Review Summary: For me, Think Aloud in 2010 is a bit like Kidcrash's Jokes was in 2007 in that I pretty much can't find anything wrong with it.Note: Think Aloud
is available for free download from the band's MySpace page: www.myspace.com/quietsteps
For me, Think Aloud
in 2010 is a bit like Kidcrash
was in 2007 in that I pretty much can't find anything wrong with it. To begin with I should probably lay my cards on the table and say that Quiet Steps
has, over the past three years, become one of my favourite bands in the world. I'm sure I've seen them over a dozen times at this point and I hold a number of those shows as some of my best memories of live music at this early stage of my life. What Quiet Steps shows occasionally lack in polishedness is more than made up for in sincerity, which is one of the defining marks of quality screamo anyway. I say all this to point out that it's near impossible for me to separate the final product of Think Aloud
with my experiences of the band as people and as a live entity, and even if it were, I'm not sure I would want to. The record's sincerity in its songwriting and production bleeds into the personalities that are responsible for it.
Most obviously, Quiet Steps' brand of screamo follows in the footsteps of indie guitar rock-influenced groups like Sinaloa by utilising shouted vocals over the top of moderately catchy and recognisable riffs. But while the aesthetic is at least similar, the songs of Think Aloud
are far more effective at conveying urgency and desperation; partly due to the more jagged rhythms, partly due to the ability of the bass and drums to drive the parts forward, but mostly due to the tense interplay between the instruments and the vocals. The band's influences are apparent throughout the record, but never once does it feel as if they're just playing to a template. Hot Cross
-styled pull-off riffs, for example, are used to great effect throughout the record, but rather than being smooth and fluid they are played with a tight, straight feel that serves to increase the urgency of the music. The band approach their techniques with a 'whatever works' approach: the guitar utilising chunky chords, slides, pull-offs, droning notes, busy changes, palm-muting, and tight rhythms; the bass using chords, arpeggios, driving notes, and complex patterns; and the drums playing everything from start-stop patterns to dance beats; often within the space of the same song.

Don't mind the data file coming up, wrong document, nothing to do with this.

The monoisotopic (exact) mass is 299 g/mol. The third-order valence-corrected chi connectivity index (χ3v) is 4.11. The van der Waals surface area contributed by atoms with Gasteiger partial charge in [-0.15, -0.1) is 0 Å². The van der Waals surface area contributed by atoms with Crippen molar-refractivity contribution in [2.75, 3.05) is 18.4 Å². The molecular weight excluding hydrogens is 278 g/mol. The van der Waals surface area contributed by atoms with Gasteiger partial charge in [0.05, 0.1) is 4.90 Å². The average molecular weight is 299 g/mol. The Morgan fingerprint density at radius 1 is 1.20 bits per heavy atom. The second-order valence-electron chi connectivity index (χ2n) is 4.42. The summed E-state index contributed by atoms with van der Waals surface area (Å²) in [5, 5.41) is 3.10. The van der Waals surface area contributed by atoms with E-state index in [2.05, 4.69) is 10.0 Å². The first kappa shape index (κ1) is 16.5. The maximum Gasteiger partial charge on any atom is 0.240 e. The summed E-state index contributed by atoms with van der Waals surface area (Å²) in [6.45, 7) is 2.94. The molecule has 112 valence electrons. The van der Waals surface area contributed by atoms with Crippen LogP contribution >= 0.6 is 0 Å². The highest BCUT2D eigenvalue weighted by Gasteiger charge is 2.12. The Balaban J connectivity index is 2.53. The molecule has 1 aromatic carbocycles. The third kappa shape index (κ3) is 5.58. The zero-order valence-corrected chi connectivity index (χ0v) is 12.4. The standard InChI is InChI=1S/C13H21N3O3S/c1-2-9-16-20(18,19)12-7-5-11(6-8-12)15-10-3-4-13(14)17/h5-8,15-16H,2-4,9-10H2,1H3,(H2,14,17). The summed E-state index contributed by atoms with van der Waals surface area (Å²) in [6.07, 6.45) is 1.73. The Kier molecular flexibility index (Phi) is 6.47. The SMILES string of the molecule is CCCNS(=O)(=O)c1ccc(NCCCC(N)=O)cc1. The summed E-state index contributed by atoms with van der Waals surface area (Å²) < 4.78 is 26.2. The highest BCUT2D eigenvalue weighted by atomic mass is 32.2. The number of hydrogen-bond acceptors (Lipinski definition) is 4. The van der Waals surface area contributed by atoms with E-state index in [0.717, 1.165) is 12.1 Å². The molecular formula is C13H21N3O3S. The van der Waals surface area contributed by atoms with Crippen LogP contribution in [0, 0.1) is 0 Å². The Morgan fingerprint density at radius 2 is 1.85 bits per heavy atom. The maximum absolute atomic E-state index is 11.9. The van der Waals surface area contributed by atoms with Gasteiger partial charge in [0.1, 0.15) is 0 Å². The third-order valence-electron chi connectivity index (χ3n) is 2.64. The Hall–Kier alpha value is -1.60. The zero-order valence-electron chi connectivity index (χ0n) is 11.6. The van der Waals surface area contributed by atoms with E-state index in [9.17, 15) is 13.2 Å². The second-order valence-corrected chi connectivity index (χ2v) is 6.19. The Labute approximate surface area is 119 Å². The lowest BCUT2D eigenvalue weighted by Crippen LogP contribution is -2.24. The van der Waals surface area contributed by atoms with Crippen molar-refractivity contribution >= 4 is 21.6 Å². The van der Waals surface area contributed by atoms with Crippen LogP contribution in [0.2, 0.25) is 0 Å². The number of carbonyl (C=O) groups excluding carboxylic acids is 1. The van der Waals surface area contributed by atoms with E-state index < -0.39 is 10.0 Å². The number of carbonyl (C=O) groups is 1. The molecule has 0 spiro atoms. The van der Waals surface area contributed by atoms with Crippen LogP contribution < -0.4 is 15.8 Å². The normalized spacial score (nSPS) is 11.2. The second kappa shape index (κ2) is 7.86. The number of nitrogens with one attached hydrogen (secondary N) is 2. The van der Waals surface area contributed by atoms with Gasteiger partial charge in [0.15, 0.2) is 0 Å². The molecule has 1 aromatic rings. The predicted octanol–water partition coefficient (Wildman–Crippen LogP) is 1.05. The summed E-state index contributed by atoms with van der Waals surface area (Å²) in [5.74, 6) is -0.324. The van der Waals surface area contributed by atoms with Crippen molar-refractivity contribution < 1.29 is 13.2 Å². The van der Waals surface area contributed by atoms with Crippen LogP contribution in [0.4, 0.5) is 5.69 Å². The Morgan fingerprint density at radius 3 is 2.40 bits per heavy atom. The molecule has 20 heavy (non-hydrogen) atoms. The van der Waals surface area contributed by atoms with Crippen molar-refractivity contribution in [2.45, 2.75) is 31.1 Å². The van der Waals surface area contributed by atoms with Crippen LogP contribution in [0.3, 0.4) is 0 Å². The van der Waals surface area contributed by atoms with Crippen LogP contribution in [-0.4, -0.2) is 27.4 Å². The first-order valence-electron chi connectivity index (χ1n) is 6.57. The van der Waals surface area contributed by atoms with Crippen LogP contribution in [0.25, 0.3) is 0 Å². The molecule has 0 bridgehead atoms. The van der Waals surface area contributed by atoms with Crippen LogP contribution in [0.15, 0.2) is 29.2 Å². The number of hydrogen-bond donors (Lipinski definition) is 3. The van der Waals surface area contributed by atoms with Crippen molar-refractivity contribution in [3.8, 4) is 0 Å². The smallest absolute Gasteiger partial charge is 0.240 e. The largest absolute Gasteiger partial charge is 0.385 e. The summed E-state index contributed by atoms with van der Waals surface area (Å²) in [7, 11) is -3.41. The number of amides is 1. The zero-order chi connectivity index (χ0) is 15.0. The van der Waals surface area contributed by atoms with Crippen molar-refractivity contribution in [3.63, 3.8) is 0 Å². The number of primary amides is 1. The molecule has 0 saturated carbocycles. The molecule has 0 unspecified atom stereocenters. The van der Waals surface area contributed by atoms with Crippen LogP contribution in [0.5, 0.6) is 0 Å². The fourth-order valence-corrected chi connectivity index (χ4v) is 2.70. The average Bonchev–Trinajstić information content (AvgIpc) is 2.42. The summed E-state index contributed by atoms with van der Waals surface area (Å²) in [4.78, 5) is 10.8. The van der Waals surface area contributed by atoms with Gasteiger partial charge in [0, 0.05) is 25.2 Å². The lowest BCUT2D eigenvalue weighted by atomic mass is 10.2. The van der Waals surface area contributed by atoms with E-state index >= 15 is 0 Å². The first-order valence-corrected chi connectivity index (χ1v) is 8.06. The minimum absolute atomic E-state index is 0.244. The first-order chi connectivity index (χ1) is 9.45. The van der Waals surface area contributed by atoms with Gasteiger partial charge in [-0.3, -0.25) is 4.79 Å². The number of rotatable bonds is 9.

The songs work by building up multiple moments of catharsis within short spaces, all of which dart in and out through each song in a way in which each parts builds on the previous the one. Rather than building riffs and patterns up dynamically and growing the listener's expectations through restraint like in post-rock, the songs use riffs and sections as building blocks to create larger pieces. The approach doesn't always have the immediate gratification of dynamic explosions, but it's certainly more satisfying on repeated listens. The album's most cathartic moments are generally its most moving, like the heavy riff that closes out "Assimilate"; the plodding, melodic build-up to the brutal start-stop section of "Measure Reaction"; or the final busy chord progression of "Mirage".
The most satisfying song of the record is, however, "Dead Sea", a piece that comes in just short of 7 minutes but feels less than half that length. It's one of those rare tracks where everything comes together perfectly: where no melodic, rhythmic, or dynamic choice is out of place; where the lyrics and group vocals slot into each section effortlessly; where the instruments trade off roles, weaving in and out frome each other; and where the final riff (the heaviest and best on the album) is both subtly emotive and ballsy as all hell.
When I reviewed Quiet Steps' first EP in 2007, my chief complaint about it was that the production made the whole thing feel slightly sterile. I'm happy to report that this has been entirely fixed. In fact, the production on Think Aloud
couldn't be better; the vocals move between the foreground and background of the mix, the drums are tuned beautifully and sit in the mix perfectly, the bass sounds smooth and fat, and the guitar is perfectly crunchy with smooth, glassy overdrive dominating the loud parts and a thick clean tone sitting in the quieter moments.
is one of, if not the
, best screamo records since Jokes
in 2007. If I'm perhaps a little biased towards the record, it's only because these songs have defined moments of my life for the past few years, and really, there's no higher compliment I can pay a record than that.